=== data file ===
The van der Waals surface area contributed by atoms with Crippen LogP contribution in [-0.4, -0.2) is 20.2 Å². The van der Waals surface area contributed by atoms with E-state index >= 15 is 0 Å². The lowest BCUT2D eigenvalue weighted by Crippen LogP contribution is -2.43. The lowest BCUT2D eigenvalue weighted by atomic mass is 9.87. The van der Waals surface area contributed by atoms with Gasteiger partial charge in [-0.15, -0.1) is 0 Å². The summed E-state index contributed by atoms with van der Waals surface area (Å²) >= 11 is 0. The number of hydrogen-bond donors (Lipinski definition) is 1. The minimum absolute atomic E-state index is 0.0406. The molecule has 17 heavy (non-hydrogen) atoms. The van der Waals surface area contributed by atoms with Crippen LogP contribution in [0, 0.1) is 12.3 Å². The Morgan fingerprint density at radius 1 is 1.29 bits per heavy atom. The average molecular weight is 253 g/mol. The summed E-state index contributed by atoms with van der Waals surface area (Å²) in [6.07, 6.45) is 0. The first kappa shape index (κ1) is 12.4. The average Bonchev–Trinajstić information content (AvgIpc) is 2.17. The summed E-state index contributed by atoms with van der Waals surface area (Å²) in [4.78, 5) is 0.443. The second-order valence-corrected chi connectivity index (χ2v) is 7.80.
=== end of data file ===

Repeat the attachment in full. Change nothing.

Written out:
The van der Waals surface area contributed by atoms with Crippen LogP contribution in [-0.4, -0.2) is 20.2 Å². The van der Waals surface area contributed by atoms with E-state index >= 15 is 0 Å². The lowest BCUT2D eigenvalue weighted by Crippen LogP contribution is -2.43. The lowest BCUT2D eigenvalue weighted by atomic mass is 9.87. The van der Waals surface area contributed by atoms with Gasteiger partial charge in [-0.15, -0.1) is 0 Å². The summed E-state index contributed by atoms with van der Waals surface area (Å²) >= 11 is 0. The number of hydrogen-bond donors (Lipinski definition) is 1. The minimum absolute atomic E-state index is 0.0406. The molecule has 17 heavy (non-hydrogen) atoms. The van der Waals surface area contributed by atoms with Crippen LogP contribution in [0, 0.1) is 12.3 Å². The Morgan fingerprint density at radius 1 is 1.29 bits per heavy atom. The average molecular weight is 253 g/mol. The summed E-state index contributed by atoms with van der Waals surface area (Å²) in [6.07, 6.45) is 0. The first kappa shape index (κ1) is 12.4. The average Bonchev–Trinajstić information content (AvgIpc) is 2.17. The summed E-state index contributed by atoms with van der Waals surface area (Å²) in [4.78, 5) is 0.443. The second-order valence-corrected chi connectivity index (χ2v) is 7.80.